• The potential of mycorrhizae to increase plant development has been utilised in agriculture and forestry due to mycorrhizae’s nutrient absorption-enhancing characteristics.
  • The addition of mycorrhizal fungi at an early stage of plant development has been demonstrated to produce larger plants, particularly under nursery circumstances, compared to uninoculated plants.
  • The commercial manufacture of mycorrhizal inocula for use in horticulture, agriculture, forestry, and restoration has resulted from the discovery that mycorrhizal inoculation of plants in polluted soils often promotes plant survival and growth.

Types of Mycorrhizae

Mycorrhizas are often classified as either ectomycorrhizas or endomycorrhizas. The hyphae of ectomycorrhizal fungi do not penetrate individual root cells, but the hyphae of endomycorrhizal fungi invade the cell membrane and pierce the cell wall. Endomycorrhiza consists of arbuscular, ericoid, and orchid mycorrhiza, whereas ectoendomycorrhiza comprises arbutoid mycorrhiza. Monotropoid mycorrhizas constitute a unique category.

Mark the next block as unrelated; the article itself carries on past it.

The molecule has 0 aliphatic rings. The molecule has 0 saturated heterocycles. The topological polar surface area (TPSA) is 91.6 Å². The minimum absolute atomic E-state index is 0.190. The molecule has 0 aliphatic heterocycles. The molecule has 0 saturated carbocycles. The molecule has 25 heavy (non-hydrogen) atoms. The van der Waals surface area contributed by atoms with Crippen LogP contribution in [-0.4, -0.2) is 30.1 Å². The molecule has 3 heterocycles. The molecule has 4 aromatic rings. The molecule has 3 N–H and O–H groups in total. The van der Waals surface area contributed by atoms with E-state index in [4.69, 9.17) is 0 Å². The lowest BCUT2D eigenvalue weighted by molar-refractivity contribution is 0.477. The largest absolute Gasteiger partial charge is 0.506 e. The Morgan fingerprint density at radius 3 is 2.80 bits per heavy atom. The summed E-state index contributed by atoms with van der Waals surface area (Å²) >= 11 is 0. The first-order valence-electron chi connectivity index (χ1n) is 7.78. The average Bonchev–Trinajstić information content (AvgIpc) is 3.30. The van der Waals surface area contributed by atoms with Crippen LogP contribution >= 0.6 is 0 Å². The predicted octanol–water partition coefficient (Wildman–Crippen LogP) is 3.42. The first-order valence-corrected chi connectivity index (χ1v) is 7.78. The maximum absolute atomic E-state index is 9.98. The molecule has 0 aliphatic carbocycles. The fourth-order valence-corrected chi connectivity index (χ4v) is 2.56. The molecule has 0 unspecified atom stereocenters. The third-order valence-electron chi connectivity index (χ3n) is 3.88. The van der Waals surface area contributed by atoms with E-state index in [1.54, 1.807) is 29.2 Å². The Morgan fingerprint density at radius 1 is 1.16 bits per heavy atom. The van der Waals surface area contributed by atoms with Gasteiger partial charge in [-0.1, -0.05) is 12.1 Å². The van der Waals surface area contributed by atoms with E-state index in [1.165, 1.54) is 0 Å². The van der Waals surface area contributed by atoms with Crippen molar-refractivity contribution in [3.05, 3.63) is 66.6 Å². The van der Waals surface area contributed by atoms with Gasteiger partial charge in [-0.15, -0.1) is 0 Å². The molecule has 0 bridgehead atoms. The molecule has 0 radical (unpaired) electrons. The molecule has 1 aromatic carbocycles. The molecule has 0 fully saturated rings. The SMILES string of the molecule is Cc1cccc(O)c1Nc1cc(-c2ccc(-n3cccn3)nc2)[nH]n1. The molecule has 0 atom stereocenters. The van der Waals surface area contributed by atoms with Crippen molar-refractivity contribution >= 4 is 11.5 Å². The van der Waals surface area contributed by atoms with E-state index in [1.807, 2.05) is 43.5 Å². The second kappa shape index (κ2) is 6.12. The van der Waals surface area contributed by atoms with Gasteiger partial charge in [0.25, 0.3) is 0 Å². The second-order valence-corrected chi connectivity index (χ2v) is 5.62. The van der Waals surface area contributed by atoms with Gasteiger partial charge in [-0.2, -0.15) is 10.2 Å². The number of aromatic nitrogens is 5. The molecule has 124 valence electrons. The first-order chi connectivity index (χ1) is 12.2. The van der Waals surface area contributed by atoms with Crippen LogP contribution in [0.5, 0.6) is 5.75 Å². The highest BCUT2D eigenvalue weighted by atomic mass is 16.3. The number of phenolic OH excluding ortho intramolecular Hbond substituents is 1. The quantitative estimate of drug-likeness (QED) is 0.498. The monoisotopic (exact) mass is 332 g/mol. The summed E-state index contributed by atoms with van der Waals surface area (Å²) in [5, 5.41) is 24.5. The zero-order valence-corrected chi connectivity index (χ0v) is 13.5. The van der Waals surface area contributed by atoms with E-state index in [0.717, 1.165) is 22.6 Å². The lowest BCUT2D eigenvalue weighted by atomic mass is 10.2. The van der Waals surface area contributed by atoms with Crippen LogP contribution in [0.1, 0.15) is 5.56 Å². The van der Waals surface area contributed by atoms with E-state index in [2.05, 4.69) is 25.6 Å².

1. Ectomycorrhiza
  2. Endomycorrhiza

A. Ectomycorrhiza

  • An ectomycorrhiza is a type of symbiotic interaction between a mycobiont (fungal symbiont) and the roots of several plant species.
  • Mycobionts are typically derived from the phyla Basidiomycota and Ascomycota, and less frequently from Zygomycota.
  • Ectomycorrhizas occur on the roots of approximately 2% of plant species, typically woody plants from the families of birch, dipterocarp, myrtle, beech, willow, pine, and rose.
  • In fields including ecosystem management and restoration, forestry, and agriculture, ectomycorrhiza research is becoming increasingly significant.
  • Unlike arbuscular mycorrhiza and ericoid mycorrhiza, ectomycorrhizal fungi do not invade their host’s cell walls.
  • Instead, they produce the Hartig net, which consists of highly branching hyphae forming a latticework between epidermal and cortical root cells.
  • Ectomycorrhizas are distinguished from other mycorrhizas by the creation of a dense hyphal sheath enclosing the root surface, known as the mantle.
  • This covering mantle can be as thick as 40 m, and its hyphae can reach several centimetres into the surrounding soil.
  • The hyphal network aids the plant in absorbing nutrients, such as water and minerals, and often aids the plant’s ability to tolerate difficult conditions. The fungus symbiont receives access to carbohydrates in exchange.